Selling Crafar Farms as unit limits buyers

The sale of the 16 Crafar farms as a single unit excludes most potential buyers.

Federated Farmers president Don Nicolson says:

“. . . our concern as a Federation is the receivers’ clear desire to sell the 16 farms as a complete unit.

“Federated Farmers does not believe Bayleys, KordaMentha or the Crown should remove the opportunity from New Zealand farmers to acquire individual farms. In saying this, we welcome Landcorp’s statement that if successful, it will move to sell down the portfolio.

Few individuals here, and not many overseas, have the desire and financial ability to buy 13 dairy farms and three drystock properties.

The receivers may be doing what they think is best for the banks for whom they’re acting in attempting to sell everything as a package, but this is a case where the sum of the parts might be worth more than the whole. Selling the farms individually may raise more money and it would certainly increase the number of potential buyers.

Feds is also concerned at what it sees as the underlying issue – the weakness of New Zealand’s capital markets.

“With relation to CraFarm, Landcorp is really the only bid we know of that doesn’t involve significant overseas capital.

“This probably still reflects the finance company implosion that burnt through vast amounts of domestic capital. New Zealand is utterly dependent upon overseas capital and rectifying this is a major policy challenge for Government and an issue for corporate and rural New Zealand.

“Farms and businesses are still being bought and sold but that’s largely using foreign capital, either directly through outright sale or indirectly through lending from banks, much of which is using overseas funds. . .

The Federation is reviewing its policy on overseas investment too:

“. . . We cannot stifle the entrepreneurial endeavour of New Zealanders wishing to realise the value of their hard work.

“Yet equality of investment opportunity must, I believe, become part of our trade negotiation stance. If we can not secure freehold title abroad then that must be reciprocated in our country-by-country trade agreements.

“This is not the nuttiness from the political fringe, which suggests keeping New Zealand only for New Zealanders. Bumper sticker slogans don’t make for good public policy and if Australia applied that to us, we’d see some upset Kiwis losing their investments over there.

“Overseas investment can be extremely positive, as Shania Twain’s 2004 purchase and development of Motatapu and Mt Soho stations has shown. Kiwis likewise own farms in Canada as well as the Americas, Europe and Australia but it’s based on equality of opportunity.

I am cautiously supportive of foreign ownership of land and see many benefits in an injection of foreign capital. However, not every country is as liberal about foreign ownership as we are and this raises an element of unfairness.

Don raises a good point that if we let foreigners buy our land we ought to be able to buy theirs and reciprocal purchase rights could be something to consider in  trade negotiations.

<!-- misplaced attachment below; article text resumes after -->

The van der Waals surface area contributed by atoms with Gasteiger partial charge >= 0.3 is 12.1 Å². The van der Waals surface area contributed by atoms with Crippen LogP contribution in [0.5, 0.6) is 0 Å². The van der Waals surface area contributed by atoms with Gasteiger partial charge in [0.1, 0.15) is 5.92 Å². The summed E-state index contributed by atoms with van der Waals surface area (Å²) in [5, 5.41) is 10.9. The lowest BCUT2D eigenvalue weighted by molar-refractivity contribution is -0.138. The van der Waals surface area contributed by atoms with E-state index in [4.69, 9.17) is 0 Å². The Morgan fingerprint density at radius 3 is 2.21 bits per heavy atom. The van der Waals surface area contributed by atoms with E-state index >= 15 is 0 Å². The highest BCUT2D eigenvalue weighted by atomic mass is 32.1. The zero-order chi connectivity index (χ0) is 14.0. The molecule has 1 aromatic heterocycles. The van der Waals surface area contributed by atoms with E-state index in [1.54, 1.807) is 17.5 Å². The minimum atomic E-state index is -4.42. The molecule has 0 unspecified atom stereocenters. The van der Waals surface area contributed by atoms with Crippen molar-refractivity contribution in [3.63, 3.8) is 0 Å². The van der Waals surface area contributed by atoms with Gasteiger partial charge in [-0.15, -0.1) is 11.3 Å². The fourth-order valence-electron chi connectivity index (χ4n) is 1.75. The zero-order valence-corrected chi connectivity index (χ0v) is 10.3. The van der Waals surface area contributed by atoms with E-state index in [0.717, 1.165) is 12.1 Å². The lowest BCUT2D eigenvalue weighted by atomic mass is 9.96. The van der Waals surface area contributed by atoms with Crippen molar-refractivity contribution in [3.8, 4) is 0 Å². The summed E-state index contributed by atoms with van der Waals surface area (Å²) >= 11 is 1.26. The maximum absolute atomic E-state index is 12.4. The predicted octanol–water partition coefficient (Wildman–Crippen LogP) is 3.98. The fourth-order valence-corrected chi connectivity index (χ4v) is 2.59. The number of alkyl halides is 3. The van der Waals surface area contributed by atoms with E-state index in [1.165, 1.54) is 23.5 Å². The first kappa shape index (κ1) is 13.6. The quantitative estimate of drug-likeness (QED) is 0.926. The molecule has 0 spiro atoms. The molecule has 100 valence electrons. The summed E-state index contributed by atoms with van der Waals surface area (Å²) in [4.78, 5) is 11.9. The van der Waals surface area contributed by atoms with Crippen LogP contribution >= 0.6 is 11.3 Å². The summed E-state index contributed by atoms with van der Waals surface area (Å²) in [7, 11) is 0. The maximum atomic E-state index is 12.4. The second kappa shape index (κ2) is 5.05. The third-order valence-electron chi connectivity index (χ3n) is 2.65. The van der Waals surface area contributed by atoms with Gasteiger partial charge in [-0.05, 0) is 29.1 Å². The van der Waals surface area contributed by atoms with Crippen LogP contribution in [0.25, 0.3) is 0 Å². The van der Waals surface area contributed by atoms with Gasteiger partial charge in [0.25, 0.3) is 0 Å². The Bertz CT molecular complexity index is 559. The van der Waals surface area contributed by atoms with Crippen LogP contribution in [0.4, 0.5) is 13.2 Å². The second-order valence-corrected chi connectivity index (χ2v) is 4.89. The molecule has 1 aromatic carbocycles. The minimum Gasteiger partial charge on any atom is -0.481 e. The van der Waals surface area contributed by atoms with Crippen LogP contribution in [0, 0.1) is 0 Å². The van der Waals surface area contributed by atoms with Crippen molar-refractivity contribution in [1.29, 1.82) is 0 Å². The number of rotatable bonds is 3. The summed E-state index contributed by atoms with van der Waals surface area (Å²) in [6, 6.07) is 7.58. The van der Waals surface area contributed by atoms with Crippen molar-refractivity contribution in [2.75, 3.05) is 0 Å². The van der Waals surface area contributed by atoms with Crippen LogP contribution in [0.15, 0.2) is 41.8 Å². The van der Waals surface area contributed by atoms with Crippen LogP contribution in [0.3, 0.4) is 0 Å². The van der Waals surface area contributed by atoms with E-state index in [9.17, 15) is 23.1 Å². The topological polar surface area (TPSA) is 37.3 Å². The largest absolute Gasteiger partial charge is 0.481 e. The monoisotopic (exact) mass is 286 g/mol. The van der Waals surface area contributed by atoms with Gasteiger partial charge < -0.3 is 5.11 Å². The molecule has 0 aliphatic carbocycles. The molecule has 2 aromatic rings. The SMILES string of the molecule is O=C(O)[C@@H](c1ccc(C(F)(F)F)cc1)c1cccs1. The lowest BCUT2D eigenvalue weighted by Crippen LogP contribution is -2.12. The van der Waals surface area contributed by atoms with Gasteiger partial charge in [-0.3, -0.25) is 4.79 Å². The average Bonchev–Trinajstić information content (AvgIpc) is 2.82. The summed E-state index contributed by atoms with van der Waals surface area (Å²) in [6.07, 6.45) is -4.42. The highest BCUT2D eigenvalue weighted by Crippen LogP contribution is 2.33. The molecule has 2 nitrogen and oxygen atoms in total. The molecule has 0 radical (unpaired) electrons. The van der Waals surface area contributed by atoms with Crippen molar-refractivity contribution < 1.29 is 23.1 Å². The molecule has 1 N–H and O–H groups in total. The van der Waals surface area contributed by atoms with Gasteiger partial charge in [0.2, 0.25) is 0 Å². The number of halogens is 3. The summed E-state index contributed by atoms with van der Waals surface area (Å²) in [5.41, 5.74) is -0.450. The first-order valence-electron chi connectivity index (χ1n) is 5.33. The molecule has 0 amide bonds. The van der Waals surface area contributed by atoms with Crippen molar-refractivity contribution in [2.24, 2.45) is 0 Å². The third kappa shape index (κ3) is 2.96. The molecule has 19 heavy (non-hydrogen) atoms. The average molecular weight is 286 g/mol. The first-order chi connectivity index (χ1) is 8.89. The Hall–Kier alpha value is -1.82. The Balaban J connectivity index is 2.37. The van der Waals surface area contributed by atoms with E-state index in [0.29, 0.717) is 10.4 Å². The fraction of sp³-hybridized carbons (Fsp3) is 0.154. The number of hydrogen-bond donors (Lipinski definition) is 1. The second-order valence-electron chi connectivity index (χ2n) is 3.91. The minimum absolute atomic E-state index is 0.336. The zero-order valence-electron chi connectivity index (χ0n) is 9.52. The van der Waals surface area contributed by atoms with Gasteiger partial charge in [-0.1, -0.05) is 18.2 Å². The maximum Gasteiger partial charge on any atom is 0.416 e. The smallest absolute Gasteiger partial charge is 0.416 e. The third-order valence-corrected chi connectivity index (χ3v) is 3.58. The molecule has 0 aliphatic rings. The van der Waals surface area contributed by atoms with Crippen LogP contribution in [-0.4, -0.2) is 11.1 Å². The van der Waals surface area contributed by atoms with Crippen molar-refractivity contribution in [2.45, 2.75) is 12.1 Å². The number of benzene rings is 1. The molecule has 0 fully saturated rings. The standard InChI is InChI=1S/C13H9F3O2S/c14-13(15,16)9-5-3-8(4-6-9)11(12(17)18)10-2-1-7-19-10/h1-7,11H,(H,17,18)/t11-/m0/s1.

2 Responses to Selling Crafar Farms as unit limits buyers

  1. JC says:

    The Feds comments on capital tie in with something I read the other day..

    It seems that Kiwisaver is going great guns.. but at the same time its cannibalizing other investment schemes at the rate of (IIRC) about a billion per year.

    If the Govt is going to continue its tax payer provided very heavy support of Kiwisaver plus provide its implicit risk free guarantee then it becomes incredibly important that the scheme invest capital locally rather than chase the big dollars overseas; and that local investment be directed to enhancing national objectives.



  2. Gravedodger says:

    This post is very much along what have been trying to say on this matter but!!!
    As I pointed out elsewhere your well made concerns Ele, on the abysmal rate of return on the assets held by Landcorp and the proven reluctance to sell any of the existing portfolio during the boom times seen during the term of the recent Labour govt, I am extremely cynical about any undertaking to on sell any of the land held or purchased here.
    Landcorp has become a bit of a typical govt monolith and a testament to the widely held opinion of many with commercial experience among us that the government should keep the hell out of commercial business and that goes for local government as well.
    A serious flaw in the law surrounding receiverships is the very weak position of lesser ranked debt and the exposure those others owed money below the first ranked securities including any residual equity held, in this case by the Crafer family are left in, when the receivers have done their statutory work.
    Landcorp and its antecedents had a legitimate role in the historical closer settlement of Returning soldiers and civilians on farming units (which invariably rapidly became seen as to small), but in these times of proven efficiency gains with vertical and lateral integration of the farming business model all or pretty much all of the reason for Landcorps existence has to be consigned to history. However the people who benefit from its continued operation and the socialistic attitudes of many in a position to “put it down” are going to fail all taxpayers by failing to do the right thing.


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